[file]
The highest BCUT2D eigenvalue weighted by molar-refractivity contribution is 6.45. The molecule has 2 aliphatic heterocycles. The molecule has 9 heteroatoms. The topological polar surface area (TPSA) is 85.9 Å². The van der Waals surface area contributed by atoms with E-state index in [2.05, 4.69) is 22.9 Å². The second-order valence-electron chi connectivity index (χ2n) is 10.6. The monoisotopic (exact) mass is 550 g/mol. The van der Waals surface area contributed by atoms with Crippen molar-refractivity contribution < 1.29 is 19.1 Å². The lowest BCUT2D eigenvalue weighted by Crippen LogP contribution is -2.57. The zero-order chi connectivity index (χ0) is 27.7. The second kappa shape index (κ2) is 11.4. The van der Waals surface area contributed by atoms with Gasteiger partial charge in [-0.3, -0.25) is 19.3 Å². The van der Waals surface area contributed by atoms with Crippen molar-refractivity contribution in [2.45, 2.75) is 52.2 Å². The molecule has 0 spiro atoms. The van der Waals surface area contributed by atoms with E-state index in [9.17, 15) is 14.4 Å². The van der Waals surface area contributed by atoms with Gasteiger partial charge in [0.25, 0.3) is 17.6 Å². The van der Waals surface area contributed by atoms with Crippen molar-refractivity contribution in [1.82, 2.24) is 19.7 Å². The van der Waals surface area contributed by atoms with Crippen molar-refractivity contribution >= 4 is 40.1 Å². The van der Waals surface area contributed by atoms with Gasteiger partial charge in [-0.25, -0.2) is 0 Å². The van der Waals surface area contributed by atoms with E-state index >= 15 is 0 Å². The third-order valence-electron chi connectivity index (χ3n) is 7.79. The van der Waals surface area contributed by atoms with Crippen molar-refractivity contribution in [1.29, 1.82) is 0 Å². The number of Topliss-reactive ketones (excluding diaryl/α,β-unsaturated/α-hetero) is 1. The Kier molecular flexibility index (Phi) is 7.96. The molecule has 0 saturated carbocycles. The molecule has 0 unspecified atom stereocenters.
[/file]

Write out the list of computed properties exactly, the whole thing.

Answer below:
The highest BCUT2D eigenvalue weighted by molar-refractivity contribution is 6.45. The molecule has 2 aliphatic heterocycles. The molecule has 9 heteroatoms. The topological polar surface area (TPSA) is 85.9 Å². The van der Waals surface area contributed by atoms with E-state index in [2.05, 4.69) is 22.9 Å². The second-order valence-electron chi connectivity index (χ2n) is 10.6. The monoisotopic (exact) mass is 550 g/mol. The van der Waals surface area contributed by atoms with Crippen molar-refractivity contribution < 1.29 is 19.1 Å². The lowest BCUT2D eigenvalue weighted by Crippen LogP contribution is -2.57. The zero-order chi connectivity index (χ0) is 27.7. The second kappa shape index (κ2) is 11.4. The van der Waals surface area contributed by atoms with Gasteiger partial charge in [-0.3, -0.25) is 19.3 Å². The van der Waals surface area contributed by atoms with Crippen molar-refractivity contribution in [2.45, 2.75) is 52.2 Å². The molecule has 0 spiro atoms. The van der Waals surface area contributed by atoms with E-state index in [9.17, 15) is 14.4 Å². The van der Waals surface area contributed by atoms with Gasteiger partial charge in [0.25, 0.3) is 17.6 Å². The van der Waals surface area contributed by atoms with Crippen molar-refractivity contribution in [1.82, 2.24) is 19.7 Å². The van der Waals surface area contributed by atoms with Crippen molar-refractivity contribution >= 4 is 40.1 Å². The van der Waals surface area contributed by atoms with Gasteiger partial charge in [-0.25, -0.2) is 0 Å². The van der Waals surface area contributed by atoms with E-state index >= 15 is 0 Å². The third-order valence-electron chi connectivity index (χ3n) is 7.79. The van der Waals surface area contributed by atoms with Crippen molar-refractivity contribution in [1.29, 1.82) is 0 Å². The number of Topliss-reactive ketones (excluding diaryl/α,β-unsaturated/α-hetero) is 1. The Kier molecular flexibility index (Phi) is 7.96. The molecule has 0 saturated carbocycles. The molecule has 0 unspecified atom stereocenters.